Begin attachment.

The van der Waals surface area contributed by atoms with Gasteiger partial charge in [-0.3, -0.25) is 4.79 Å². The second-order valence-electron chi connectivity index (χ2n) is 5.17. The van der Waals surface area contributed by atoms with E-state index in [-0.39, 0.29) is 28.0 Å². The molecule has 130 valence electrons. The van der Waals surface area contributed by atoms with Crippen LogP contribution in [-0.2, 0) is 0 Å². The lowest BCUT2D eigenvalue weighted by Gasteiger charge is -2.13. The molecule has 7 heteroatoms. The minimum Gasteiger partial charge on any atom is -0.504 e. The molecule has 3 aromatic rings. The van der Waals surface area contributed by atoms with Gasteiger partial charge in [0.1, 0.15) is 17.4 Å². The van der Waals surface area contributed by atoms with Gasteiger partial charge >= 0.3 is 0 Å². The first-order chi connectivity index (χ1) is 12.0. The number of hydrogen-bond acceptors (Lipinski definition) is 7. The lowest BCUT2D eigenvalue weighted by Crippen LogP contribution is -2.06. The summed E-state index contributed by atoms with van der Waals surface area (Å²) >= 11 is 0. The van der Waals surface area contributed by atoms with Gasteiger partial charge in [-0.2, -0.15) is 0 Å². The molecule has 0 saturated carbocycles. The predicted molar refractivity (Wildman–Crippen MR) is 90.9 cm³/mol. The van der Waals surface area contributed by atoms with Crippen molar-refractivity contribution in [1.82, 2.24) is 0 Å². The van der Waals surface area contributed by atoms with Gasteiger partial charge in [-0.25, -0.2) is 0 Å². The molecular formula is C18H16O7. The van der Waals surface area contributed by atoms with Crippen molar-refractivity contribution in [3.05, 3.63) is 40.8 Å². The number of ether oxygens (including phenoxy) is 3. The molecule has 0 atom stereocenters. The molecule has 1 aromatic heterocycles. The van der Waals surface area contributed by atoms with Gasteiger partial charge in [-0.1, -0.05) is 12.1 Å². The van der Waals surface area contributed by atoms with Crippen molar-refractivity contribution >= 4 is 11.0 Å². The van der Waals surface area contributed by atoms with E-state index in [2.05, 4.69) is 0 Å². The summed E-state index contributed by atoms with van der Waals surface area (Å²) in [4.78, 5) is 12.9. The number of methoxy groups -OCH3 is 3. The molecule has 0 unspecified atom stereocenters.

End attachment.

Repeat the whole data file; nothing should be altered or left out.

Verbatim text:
The van der Waals surface area contributed by atoms with Gasteiger partial charge in [-0.3, -0.25) is 4.79 Å². The second-order valence-electron chi connectivity index (χ2n) is 5.17. The van der Waals surface area contributed by atoms with E-state index in [-0.39, 0.29) is 28.0 Å². The molecule has 130 valence electrons. The van der Waals surface area contributed by atoms with Crippen LogP contribution in [-0.2, 0) is 0 Å². The lowest BCUT2D eigenvalue weighted by Gasteiger charge is -2.13. The molecule has 7 heteroatoms. The minimum Gasteiger partial charge on any atom is -0.504 e. The molecule has 3 aromatic rings. The van der Waals surface area contributed by atoms with Gasteiger partial charge in [0.1, 0.15) is 17.4 Å². The van der Waals surface area contributed by atoms with Gasteiger partial charge >= 0.3 is 0 Å². The first-order chi connectivity index (χ1) is 12.0. The number of hydrogen-bond acceptors (Lipinski definition) is 7. The lowest BCUT2D eigenvalue weighted by Crippen LogP contribution is -2.06. The summed E-state index contributed by atoms with van der Waals surface area (Å²) >= 11 is 0. The van der Waals surface area contributed by atoms with Gasteiger partial charge in [-0.2, -0.15) is 0 Å². The molecule has 0 saturated carbocycles. The predicted molar refractivity (Wildman–Crippen MR) is 90.9 cm³/mol. The van der Waals surface area contributed by atoms with Crippen molar-refractivity contribution in [1.82, 2.24) is 0 Å². The van der Waals surface area contributed by atoms with Gasteiger partial charge in [-0.25, -0.2) is 0 Å². The molecular formula is C18H16O7. The van der Waals surface area contributed by atoms with Crippen molar-refractivity contribution in [3.05, 3.63) is 40.8 Å². The number of ether oxygens (including phenoxy) is 3. The molecule has 0 atom stereocenters. The molecule has 1 aromatic heterocycles. The van der Waals surface area contributed by atoms with Gasteiger partial charge in [-0.1, -0.05) is 12.1 Å². The van der Waals surface area contributed by atoms with Crippen molar-refractivity contribution >= 4 is 11.0 Å². The van der Waals surface area contributed by atoms with E-state index in [2.05, 4.69) is 0 Å². The summed E-state index contributed by atoms with van der Waals surface area (Å²) in [4.78, 5) is 12.9. The number of methoxy groups -OCH3 is 3. The molecule has 0 unspecified atom stereocenters.